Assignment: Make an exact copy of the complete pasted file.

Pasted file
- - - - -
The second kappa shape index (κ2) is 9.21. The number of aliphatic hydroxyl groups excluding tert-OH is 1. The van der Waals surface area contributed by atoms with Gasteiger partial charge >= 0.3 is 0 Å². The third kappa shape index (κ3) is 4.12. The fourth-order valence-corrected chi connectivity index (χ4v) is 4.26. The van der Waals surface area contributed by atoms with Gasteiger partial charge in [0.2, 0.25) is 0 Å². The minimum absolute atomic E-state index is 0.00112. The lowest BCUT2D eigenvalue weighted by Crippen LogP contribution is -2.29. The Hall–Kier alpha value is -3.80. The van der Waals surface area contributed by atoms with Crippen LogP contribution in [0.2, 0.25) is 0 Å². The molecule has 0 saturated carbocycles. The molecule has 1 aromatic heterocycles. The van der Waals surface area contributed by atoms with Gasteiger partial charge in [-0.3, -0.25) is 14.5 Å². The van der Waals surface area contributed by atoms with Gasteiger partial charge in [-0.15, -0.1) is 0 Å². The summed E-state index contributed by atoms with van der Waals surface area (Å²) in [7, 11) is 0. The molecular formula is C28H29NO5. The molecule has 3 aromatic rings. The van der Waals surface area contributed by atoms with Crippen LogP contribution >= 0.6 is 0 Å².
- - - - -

The second kappa shape index (κ2) is 9.21. The number of aliphatic hydroxyl groups excluding tert-OH is 1. The van der Waals surface area contributed by atoms with Gasteiger partial charge >= 0.3 is 0 Å². The third kappa shape index (κ3) is 4.12. The fourth-order valence-corrected chi connectivity index (χ4v) is 4.26. The van der Waals surface area contributed by atoms with Gasteiger partial charge in [0.2, 0.25) is 0 Å². The minimum absolute atomic E-state index is 0.00112. The lowest BCUT2D eigenvalue weighted by Crippen LogP contribution is -2.29. The Hall–Kier alpha value is -3.80. The van der Waals surface area contributed by atoms with Crippen LogP contribution in [0.2, 0.25) is 0 Å². The molecule has 0 saturated carbocycles. The molecule has 1 aromatic heterocycles. The van der Waals surface area contributed by atoms with Gasteiger partial charge in [-0.3, -0.25) is 14.5 Å². The van der Waals surface area contributed by atoms with Gasteiger partial charge in [-0.15, -0.1) is 0 Å². The summed E-state index contributed by atoms with van der Waals surface area (Å²) in [7, 11) is 0. The molecular formula is C28H29NO5. The molecule has 3 aromatic rings. The van der Waals surface area contributed by atoms with Crippen LogP contribution >= 0.6 is 0 Å².